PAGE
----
Michigan State Division of Justice Gender discrimination lawsuit involving girls legislation enforcement officers
The state of Michigan and the Michigan Department of Corrections (MDOC) recently agreed to resolve a lawsuit filed by the US Department of Justice for discrimination based on sex.
A deal was recently announced between the state of Michigan and the Michigan Department of Justice (MDOC) to end a case filed by the U.S. Department of Justice against gender discrimination. The Settlement Agreement, filed in Detroit Federal District Court, will resolve allegations that the defendants “engaged in two unlawful employment practices that discriminated against female law enforcement officers in the Huron Valley Correctional Facility (WHV) for women based on sex in violation of the law VII of the Civil Rights Act of 1964. “
The Michigan Hall of Justice in Lansing, MI, home to the state’s Supreme Court. Image via Wikimedia Commons / User: Subterranean. (CCA-BY-3.0).
For those who don’t know, Title VII is federal law prohibiting discrimination in employment based on race, color, religion, gender, and national origin. The Justice Department’s complaint, filed on June 13, 2016, argued that “the defendants violated Title VII by classifying four jobs as all female and refusing to transfer female prison officers.”
The lawsuit itself was filed in response to sex discrimination charges filed with the Detroit Area Office of the US Equal Employment Opportunity Commission (EEOC). The charges were brought by 28 women correctional officers who either work for WHV or who have previously worked. In examining the allegations, the EEOC found that “there is a reasonable basis for believing that Title VII violations have occurred”. From there, the EEOC tried to find a solution through its mediation process, but those efforts failed and the lawsuit was filed.
Pamela S. Karlan, Assistant Attorney General, Department of Civil Rights, Ministry of Justice said:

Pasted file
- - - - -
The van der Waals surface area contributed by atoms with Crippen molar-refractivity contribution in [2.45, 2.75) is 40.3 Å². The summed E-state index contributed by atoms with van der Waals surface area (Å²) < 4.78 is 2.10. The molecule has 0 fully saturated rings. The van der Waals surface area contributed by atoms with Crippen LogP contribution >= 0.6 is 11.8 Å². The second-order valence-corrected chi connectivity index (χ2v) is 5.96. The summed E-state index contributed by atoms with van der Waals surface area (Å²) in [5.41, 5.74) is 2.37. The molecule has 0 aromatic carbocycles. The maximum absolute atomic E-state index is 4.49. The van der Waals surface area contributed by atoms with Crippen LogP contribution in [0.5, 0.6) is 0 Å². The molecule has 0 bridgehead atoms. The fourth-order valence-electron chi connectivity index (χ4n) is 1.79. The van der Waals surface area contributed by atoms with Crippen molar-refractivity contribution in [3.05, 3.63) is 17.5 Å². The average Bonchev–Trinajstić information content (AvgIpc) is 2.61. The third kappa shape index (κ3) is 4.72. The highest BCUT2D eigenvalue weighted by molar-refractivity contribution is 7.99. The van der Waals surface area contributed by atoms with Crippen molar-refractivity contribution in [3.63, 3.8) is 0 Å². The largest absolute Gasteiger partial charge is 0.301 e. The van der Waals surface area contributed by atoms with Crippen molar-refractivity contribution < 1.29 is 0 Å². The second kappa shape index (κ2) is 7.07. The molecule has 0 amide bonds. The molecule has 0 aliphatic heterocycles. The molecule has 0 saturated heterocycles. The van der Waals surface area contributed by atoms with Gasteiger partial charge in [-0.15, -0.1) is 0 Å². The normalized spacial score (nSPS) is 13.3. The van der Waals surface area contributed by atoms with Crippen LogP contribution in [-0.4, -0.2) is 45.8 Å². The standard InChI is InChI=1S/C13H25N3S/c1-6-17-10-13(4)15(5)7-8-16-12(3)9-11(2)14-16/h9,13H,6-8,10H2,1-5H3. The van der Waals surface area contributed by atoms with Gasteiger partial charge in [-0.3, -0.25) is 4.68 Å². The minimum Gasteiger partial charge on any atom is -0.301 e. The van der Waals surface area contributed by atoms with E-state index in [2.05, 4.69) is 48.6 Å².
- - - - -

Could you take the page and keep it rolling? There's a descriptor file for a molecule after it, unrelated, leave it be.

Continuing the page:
“Michigan Justice Department women law enforcement officers will finally be able to work in conditions that are fair and consistent with the principles of equal opportunity. This settlement agreement is an important first step in eliminating the gender discrimination that has so handicapped the workplace for female correctional officers currently assigned to the Huron Valley Women’s Correctional Facility. “
Under the settlement agreement, the defendants are required to “pay US $ 750,000 in damages to eligible female prison officers who worked at WHV between 2009 and today, including those who charged the EEOC.” Additionally, the state and the MDOC must take steps to eliminate the alleged discrimination, including the following:
“Efforts to improve the recruitment and retention of women correctional officers at WHV, the lifting of the transfer freeze at WHV when female correctional officers reach a certain level, allowing a certain number of women correctional officers to be removed from WHV to other MDOC entities, and implementation of a review process according to Title VII for jobs only for women. “
Acting U.S. attorney Saima S. Mohsin of the Eastern District of Michigan said on the matter:
“We need to tackle obstacles to equal employment for women at all levels. On the rare occasion that gender is a real professional qualification, employers need to ensure that it is applied closely and that it does not impose stricter working conditions on women. The US Attorney’s Office is committed to continuing its role as a staunch advocate for equality. ”
Workplace Discrimination Lawsuit against Huron Valley Correctional Facility for Women Reaches Settlement
Department of Justice resolved gender discrimination lawsuit for unequal treatment of women correctional officers by the Michigan Department of Justice